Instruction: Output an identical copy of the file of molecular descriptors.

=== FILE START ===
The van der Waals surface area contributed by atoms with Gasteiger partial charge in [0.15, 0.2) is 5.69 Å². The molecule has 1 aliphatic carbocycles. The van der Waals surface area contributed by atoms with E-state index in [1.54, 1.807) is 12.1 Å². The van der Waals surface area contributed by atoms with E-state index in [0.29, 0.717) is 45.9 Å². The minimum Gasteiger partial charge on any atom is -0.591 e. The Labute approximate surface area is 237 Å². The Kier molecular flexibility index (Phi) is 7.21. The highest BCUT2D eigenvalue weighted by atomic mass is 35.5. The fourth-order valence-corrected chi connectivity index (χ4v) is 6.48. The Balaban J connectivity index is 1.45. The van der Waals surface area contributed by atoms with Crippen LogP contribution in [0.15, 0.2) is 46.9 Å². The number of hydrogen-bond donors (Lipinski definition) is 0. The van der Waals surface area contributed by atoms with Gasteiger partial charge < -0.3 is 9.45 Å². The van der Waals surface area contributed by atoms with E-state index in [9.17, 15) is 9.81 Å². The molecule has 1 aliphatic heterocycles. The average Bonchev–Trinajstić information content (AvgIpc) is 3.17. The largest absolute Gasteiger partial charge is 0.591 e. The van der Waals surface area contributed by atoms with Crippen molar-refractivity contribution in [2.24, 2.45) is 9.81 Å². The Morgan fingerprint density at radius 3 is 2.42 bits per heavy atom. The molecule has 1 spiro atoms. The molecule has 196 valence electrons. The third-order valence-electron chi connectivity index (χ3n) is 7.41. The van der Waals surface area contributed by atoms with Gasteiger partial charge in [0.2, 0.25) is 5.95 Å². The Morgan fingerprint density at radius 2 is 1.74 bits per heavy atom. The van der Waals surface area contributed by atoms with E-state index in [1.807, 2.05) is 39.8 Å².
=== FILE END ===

The van der Waals surface area contributed by atoms with Gasteiger partial charge in [0.15, 0.2) is 5.69 Å². The molecule has 1 aliphatic carbocycles. The van der Waals surface area contributed by atoms with E-state index in [1.54, 1.807) is 12.1 Å². The van der Waals surface area contributed by atoms with E-state index in [0.29, 0.717) is 45.9 Å². The minimum Gasteiger partial charge on any atom is -0.591 e. The Labute approximate surface area is 237 Å². The Kier molecular flexibility index (Phi) is 7.21. The highest BCUT2D eigenvalue weighted by atomic mass is 35.5. The fourth-order valence-corrected chi connectivity index (χ4v) is 6.48. The Balaban J connectivity index is 1.45. The van der Waals surface area contributed by atoms with Crippen LogP contribution in [0.15, 0.2) is 46.9 Å². The number of hydrogen-bond donors (Lipinski definition) is 0. The van der Waals surface area contributed by atoms with Gasteiger partial charge < -0.3 is 9.45 Å². The van der Waals surface area contributed by atoms with E-state index in [9.17, 15) is 9.81 Å². The molecule has 1 aliphatic heterocycles. The average Bonchev–Trinajstić information content (AvgIpc) is 3.17. The largest absolute Gasteiger partial charge is 0.591 e. The van der Waals surface area contributed by atoms with Crippen molar-refractivity contribution in [2.24, 2.45) is 9.81 Å². The Morgan fingerprint density at radius 3 is 2.42 bits per heavy atom. The molecule has 1 spiro atoms. The molecule has 196 valence electrons. The third-order valence-electron chi connectivity index (χ3n) is 7.41. The van der Waals surface area contributed by atoms with Gasteiger partial charge in [0.2, 0.25) is 5.95 Å². The Morgan fingerprint density at radius 2 is 1.74 bits per heavy atom. The van der Waals surface area contributed by atoms with E-state index in [1.807, 2.05) is 39.8 Å².